Rosemary Sutcliff was born in East Clandon, Surrey in 1920. Her father was an officer in the Royal Navy and she would spend most of her childhood living in different naval bases across the world, with her longest stay being in Malta. Sutcliff was struck at the age of two by Stills Disease (a form of arthritis which occurs in children); this severely impaired her movement, leaving her in a wheelchair for the remainder of her life. Her condition meant that she received treatment at various hospitals, so she rarely stayed in the same location for long. She was accompanied throughout by her mother, Elizabeth a gifted storyteller – who instilled in her a love for myths, legends and folk stories. Later in life she would claim that the pain and misery of her treatment would inspire her writing. 'Beatrix Potter wrote all her gorgeous stories when she was very lonely and not very happy – after she married, she never wrote another thing. Nothing worth reading, anyway.'
Due to her unsettled lifestyle, Sutcliff’s formal education suffered – she did not learn to read until she was nine and was largely educated at home. However, she was by no means an ungifted child. In her 1983 memoir Blue Remembered Hills she wrote that as her illness left the usual childhood exploring unavailable to her, she took to looking at the things near her in minute detail, examining every feature of her body, patches of grass or flowers.
At fourteen, Sutcliff attended Bideford Art School, graduating three years later to begin her career as a painter of miniatures. Writing was always difficult for Sutcliff as she could not easily hold a pen - they had to be fattened and cushioned so she could guide them. Despite this, during the Second World War she began to tire of painting, wanting to create on ‘a larger vista’.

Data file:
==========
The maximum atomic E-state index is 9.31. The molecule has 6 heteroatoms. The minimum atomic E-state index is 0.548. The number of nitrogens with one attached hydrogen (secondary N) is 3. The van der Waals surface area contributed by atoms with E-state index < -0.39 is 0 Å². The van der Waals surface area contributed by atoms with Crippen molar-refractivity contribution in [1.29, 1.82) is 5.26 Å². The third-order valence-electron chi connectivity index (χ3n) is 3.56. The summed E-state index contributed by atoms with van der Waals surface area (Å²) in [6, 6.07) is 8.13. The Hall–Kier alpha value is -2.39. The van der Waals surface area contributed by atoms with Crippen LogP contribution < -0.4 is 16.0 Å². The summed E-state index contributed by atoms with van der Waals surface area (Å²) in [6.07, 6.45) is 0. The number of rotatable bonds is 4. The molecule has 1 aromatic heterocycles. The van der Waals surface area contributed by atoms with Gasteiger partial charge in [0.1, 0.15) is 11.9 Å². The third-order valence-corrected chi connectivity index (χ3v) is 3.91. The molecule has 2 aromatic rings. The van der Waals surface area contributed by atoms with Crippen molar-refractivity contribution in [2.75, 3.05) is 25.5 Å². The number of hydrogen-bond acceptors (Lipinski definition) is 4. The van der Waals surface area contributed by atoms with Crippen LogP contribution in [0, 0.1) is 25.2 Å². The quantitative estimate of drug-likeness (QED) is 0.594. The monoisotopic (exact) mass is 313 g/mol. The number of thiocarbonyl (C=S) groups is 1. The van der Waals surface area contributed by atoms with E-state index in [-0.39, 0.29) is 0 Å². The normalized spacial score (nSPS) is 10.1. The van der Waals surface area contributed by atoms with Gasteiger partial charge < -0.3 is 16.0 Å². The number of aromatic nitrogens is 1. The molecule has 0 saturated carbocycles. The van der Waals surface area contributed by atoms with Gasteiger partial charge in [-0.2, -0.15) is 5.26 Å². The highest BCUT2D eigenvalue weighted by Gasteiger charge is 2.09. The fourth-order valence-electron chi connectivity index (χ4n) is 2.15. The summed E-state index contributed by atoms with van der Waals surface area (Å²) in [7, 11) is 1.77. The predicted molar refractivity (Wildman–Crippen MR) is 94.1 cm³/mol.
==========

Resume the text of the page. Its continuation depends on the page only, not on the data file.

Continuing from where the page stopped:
In 1948 unknown to Sutcliff, a friend sent a manuscript of Sutcliff's retelling Saxon legends to the Oxford University Press. The first Sutcliff heard of it was when she received a polite rejection letter from the publisher, along with a request for her to write a book retelling the story of Robin Hood. She set to work, and the first Rosemary Sutcliff book was published in 1950, titled The Chronicles of Robin Hood.
It was not until 1954 and the publication of her best loved work The Eagle of the Ninth that she began to receive a wide audience and fame. The story set in Roman Britain drew on her passion for Roman history and particularly how the rational Latin world collided with the Celtic traditions of the ancient Britons. The book was followed by two sequels – The Silver Branch (1957) and The Lantern Bearers (1959).
She wrote prolifically, routinely writing 1800 words a day entirely in longhand with most of her 50 novels going through three complete drafts. Her sense of detail allowed her to create a vivid landscape and lent authenticity to her historical tales. Though she wrote a few novels for adults, she claimed the majority of her work was for 'children between the ages of eight and eighty-eight'. Part of her charm as a writer was her refusal to talk down to children, speaking to them directly not as a parent or teacher but as a fellow enthusiast.
Sutcliff never married and lived with her parents for most of her life. After her mother died in 1960 she moved to the Sussex countryside with her father, not far from Batemans, the country home of her favourite author Rudyard Kipling. She kept writing daily up until the morning of the day she died in 1992. In her office were found numerous completed manuscripts and stories, all painstakingly written by hand.